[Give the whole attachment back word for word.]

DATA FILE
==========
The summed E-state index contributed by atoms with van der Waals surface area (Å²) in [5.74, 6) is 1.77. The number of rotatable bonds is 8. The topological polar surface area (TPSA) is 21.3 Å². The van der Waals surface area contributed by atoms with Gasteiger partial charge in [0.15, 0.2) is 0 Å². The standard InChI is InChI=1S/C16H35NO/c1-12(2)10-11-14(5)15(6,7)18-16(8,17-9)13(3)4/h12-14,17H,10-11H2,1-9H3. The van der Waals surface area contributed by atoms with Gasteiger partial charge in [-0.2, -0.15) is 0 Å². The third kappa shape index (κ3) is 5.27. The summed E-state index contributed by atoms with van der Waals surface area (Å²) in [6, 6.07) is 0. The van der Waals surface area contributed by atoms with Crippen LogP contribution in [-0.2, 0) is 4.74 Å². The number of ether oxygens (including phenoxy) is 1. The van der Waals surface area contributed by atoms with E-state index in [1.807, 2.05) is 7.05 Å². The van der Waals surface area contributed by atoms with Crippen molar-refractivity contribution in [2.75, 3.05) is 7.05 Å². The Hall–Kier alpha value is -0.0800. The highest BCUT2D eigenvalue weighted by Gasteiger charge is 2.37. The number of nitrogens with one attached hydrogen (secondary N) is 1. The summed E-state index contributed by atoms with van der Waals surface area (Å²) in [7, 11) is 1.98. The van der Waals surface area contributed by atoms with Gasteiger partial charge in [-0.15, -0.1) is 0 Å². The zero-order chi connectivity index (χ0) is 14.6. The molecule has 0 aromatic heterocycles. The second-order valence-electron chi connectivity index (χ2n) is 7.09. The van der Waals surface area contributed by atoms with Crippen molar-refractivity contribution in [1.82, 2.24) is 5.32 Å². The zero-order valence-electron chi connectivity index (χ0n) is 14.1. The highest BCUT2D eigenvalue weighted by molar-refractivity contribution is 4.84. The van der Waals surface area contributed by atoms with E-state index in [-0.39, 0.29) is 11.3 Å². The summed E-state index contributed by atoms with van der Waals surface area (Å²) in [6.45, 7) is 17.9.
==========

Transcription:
The summed E-state index contributed by atoms with van der Waals surface area (Å²) in [5.74, 6) is 1.77. The number of rotatable bonds is 8. The topological polar surface area (TPSA) is 21.3 Å². The van der Waals surface area contributed by atoms with Gasteiger partial charge in [0.15, 0.2) is 0 Å². The standard InChI is InChI=1S/C16H35NO/c1-12(2)10-11-14(5)15(6,7)18-16(8,17-9)13(3)4/h12-14,17H,10-11H2,1-9H3. The van der Waals surface area contributed by atoms with Gasteiger partial charge in [-0.2, -0.15) is 0 Å². The third kappa shape index (κ3) is 5.27. The summed E-state index contributed by atoms with van der Waals surface area (Å²) in [6, 6.07) is 0. The van der Waals surface area contributed by atoms with Crippen LogP contribution in [-0.2, 0) is 4.74 Å². The number of ether oxygens (including phenoxy) is 1. The van der Waals surface area contributed by atoms with E-state index in [1.807, 2.05) is 7.05 Å². The van der Waals surface area contributed by atoms with Crippen molar-refractivity contribution in [2.75, 3.05) is 7.05 Å². The Hall–Kier alpha value is -0.0800. The highest BCUT2D eigenvalue weighted by Gasteiger charge is 2.37. The number of nitrogens with one attached hydrogen (secondary N) is 1. The summed E-state index contributed by atoms with van der Waals surface area (Å²) in [7, 11) is 1.98. The van der Waals surface area contributed by atoms with Gasteiger partial charge in [-0.15, -0.1) is 0 Å². The zero-order chi connectivity index (χ0) is 14.6. The molecule has 0 aromatic heterocycles. The second-order valence-electron chi connectivity index (χ2n) is 7.09. The van der Waals surface area contributed by atoms with Crippen molar-refractivity contribution in [1.82, 2.24) is 5.32 Å². The zero-order valence-electron chi connectivity index (χ0n) is 14.1. The highest BCUT2D eigenvalue weighted by molar-refractivity contribution is 4.84. The van der Waals surface area contributed by atoms with E-state index in [-0.39, 0.29) is 11.3 Å². The summed E-state index contributed by atoms with van der Waals surface area (Å²) in [6.45, 7) is 17.9.